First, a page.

EPA Releases Problem Formulation Documents for First Set of TSCA Inventory Chemicals

News & Events

June 13, 2018

On May 31, 2018, EPA released problem formulation documents for the first ten chemical risk evaluations required under the Lautenberg Chemical Safety for the 21st Century Act (LCSA) amendments to the Toxic Substances Control Act (TSCA). These set out the populations, exposures, and toxic effects that the Agency will examine in forthcoming risk evaluations for these chemicals. In response to public input on the scoping documents and further research by EPA, the problem formulation documents refine the conditions of use, initial conceptual models, and analysis plans provided in earlier “scoping documents” published in June 2017. EPA will be accepting public comments on the documents through July 26th (Federal Register notice). While EPA does not intend to revise the problem formulation documents, the comments and information it receives will inform the development of the subsequent draft risk evaluations.

Although EPA did not add any condition of use, several conditions of use that appeared in the earlier scoping documents were removed during the problem formulation. For example, legacy uses of asbestos (i.e, adhesives and sealants, roof and non-roof coatings, building materials other than cement) and consumer uses of trichloroethylene (TCE) in paints and coating were removed from the evaluations. One notable change that affects more than half of the chemicals is that general population exposures (via chemical waste releases to air, water, and soil are no longer included. EPA’s rationale is that these exposures undergo regulatory evaluation by existing programs. Several industrial and consumer exposure pathways have also been removed. For example, consumer exposure via waste handling was removed for several chemicals (e.g., TCE, tetrachloroethylene [PCE], and carbon tetrachloride) because EPA anticipates that products containing these chemicals will be disposed of in original containers, such as aerosol cans. For most chemicals, some remaining exposure pathways will not be further analyzed, mostly based on expected low risks identified during the problem formulation. EPA will be doing no further analysis on any exposure pathway or scenario for one chemical, pigment violet.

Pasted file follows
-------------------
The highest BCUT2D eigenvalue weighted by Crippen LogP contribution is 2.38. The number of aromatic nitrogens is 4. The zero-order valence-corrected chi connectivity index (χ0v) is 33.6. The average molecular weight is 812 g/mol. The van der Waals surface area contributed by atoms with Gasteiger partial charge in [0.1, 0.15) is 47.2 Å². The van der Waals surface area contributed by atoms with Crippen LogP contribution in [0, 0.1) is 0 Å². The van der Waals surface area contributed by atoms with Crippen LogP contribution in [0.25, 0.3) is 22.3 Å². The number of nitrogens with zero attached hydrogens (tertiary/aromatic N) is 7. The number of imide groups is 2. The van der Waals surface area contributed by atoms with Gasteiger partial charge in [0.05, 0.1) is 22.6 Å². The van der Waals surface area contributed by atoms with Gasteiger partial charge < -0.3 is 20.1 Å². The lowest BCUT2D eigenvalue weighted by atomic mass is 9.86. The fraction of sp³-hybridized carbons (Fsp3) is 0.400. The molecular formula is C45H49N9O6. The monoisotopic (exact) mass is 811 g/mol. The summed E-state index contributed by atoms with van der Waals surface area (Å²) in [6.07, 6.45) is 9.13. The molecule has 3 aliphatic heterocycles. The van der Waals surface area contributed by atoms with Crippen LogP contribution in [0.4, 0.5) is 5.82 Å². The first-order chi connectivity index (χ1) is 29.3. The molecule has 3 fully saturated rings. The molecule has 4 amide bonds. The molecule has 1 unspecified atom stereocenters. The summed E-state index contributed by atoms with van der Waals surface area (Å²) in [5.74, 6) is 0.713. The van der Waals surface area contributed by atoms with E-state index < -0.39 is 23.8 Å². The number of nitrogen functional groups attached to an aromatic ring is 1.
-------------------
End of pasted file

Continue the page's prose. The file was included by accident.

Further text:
The preambles to each problem formulation document explain how EPA intends to limit the consideration of certain uses and exposure pathways, particularly those covered by regulatory programs other than TSCA. Each chemical’s plan spells out the specific alternative regulatory coverage that the agency proposes to apply for consideration of exposures through ambient air, water, and disposal. This stance has created some controversy, including questions as to whether such limits are consistent with the LCSA mandates, and the fate of these proposals will be watched closely.

The problem formulation documents indicate that EPA is planning to conduct a full hazard evaluation for many of the chemicals, including consideration of data from alternative test methods (e.g, high-throughput screening methods; read-across; in vitro studies). EPA will also consider existing hazard and risk data, such as the Integrated Risk Information System (IRIS) and other chemical-specific risk assessments. For several chemicals (e.g., TCE, PCE, and carbon tetrachloride), EPA indicates that worker exposures are regulated by the Occupational Safety and Health Administration’s (OSHA’s) permissible exposure limits (PELs), but it is not yet clear how the PELs will be considered in the occupational risk evaluations.

EPA is implementing systematic review approaches to identify, select, assess, integrate, and summarize the findings of studies supporting the risk evaluations. Inclusion/exclusion criteria for systematic review of the June 2017 literature search results for each chemical are included in the problem formulation document appendices.

Please contact us if you have any questions about how the problem formulation documents may affect EPA’s risk evaluation process for your chemicals.

Gradient Contacts:

Lisa A. Bailey, Ph.D.
Senior Toxicologist

Heather N. Lynch, M.P.H.
Senior Toxicologist

Lorenz R. Rhomberg, Ph.D., ATS


Gradient is an environmental and risk sciences consulting firm renowned for our specialties in Toxicology, Epidemiology, Risk Assessment, Product Safety, Contaminant Fate and Transport, Industrial Hygiene, Geographic Information Systems, and Environmental/Forensic Chemistry. We employ sound science to assist national and global clients in resolving their complex problems relating to chemicals in the environment, in the workplace, and in consumer products.